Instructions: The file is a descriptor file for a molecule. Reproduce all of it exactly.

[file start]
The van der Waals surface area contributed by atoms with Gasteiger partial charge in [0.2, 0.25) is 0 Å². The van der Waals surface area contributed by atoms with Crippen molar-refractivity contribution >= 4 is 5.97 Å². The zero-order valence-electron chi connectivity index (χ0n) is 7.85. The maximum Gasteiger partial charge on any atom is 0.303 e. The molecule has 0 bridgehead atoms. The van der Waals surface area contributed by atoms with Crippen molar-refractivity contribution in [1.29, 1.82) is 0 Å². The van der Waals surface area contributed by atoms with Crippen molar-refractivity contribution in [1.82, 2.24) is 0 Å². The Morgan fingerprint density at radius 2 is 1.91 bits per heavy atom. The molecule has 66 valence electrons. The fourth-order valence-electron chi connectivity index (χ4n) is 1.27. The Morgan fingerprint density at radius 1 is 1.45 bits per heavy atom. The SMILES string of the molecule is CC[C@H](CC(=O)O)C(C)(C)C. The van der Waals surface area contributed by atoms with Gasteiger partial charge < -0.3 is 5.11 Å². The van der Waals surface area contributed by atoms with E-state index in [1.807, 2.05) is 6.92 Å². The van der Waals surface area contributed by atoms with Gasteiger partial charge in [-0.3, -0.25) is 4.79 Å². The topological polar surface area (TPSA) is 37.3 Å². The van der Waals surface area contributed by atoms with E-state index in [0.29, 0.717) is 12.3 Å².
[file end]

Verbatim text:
The van der Waals surface area contributed by atoms with Gasteiger partial charge in [0.2, 0.25) is 0 Å². The van der Waals surface area contributed by atoms with Crippen molar-refractivity contribution >= 4 is 5.97 Å². The zero-order valence-electron chi connectivity index (χ0n) is 7.85. The maximum Gasteiger partial charge on any atom is 0.303 e. The molecule has 0 bridgehead atoms. The van der Waals surface area contributed by atoms with Crippen molar-refractivity contribution in [1.29, 1.82) is 0 Å². The van der Waals surface area contributed by atoms with Crippen molar-refractivity contribution in [1.82, 2.24) is 0 Å². The Morgan fingerprint density at radius 2 is 1.91 bits per heavy atom. The molecule has 66 valence electrons. The fourth-order valence-electron chi connectivity index (χ4n) is 1.27. The Morgan fingerprint density at radius 1 is 1.45 bits per heavy atom. The SMILES string of the molecule is CC[C@H](CC(=O)O)C(C)(C)C. The van der Waals surface area contributed by atoms with Gasteiger partial charge < -0.3 is 5.11 Å². The van der Waals surface area contributed by atoms with E-state index in [1.807, 2.05) is 6.92 Å². The van der Waals surface area contributed by atoms with Gasteiger partial charge in [-0.3, -0.25) is 4.79 Å². The topological polar surface area (TPSA) is 37.3 Å². The van der Waals surface area contributed by atoms with E-state index in [0.29, 0.717) is 12.3 Å².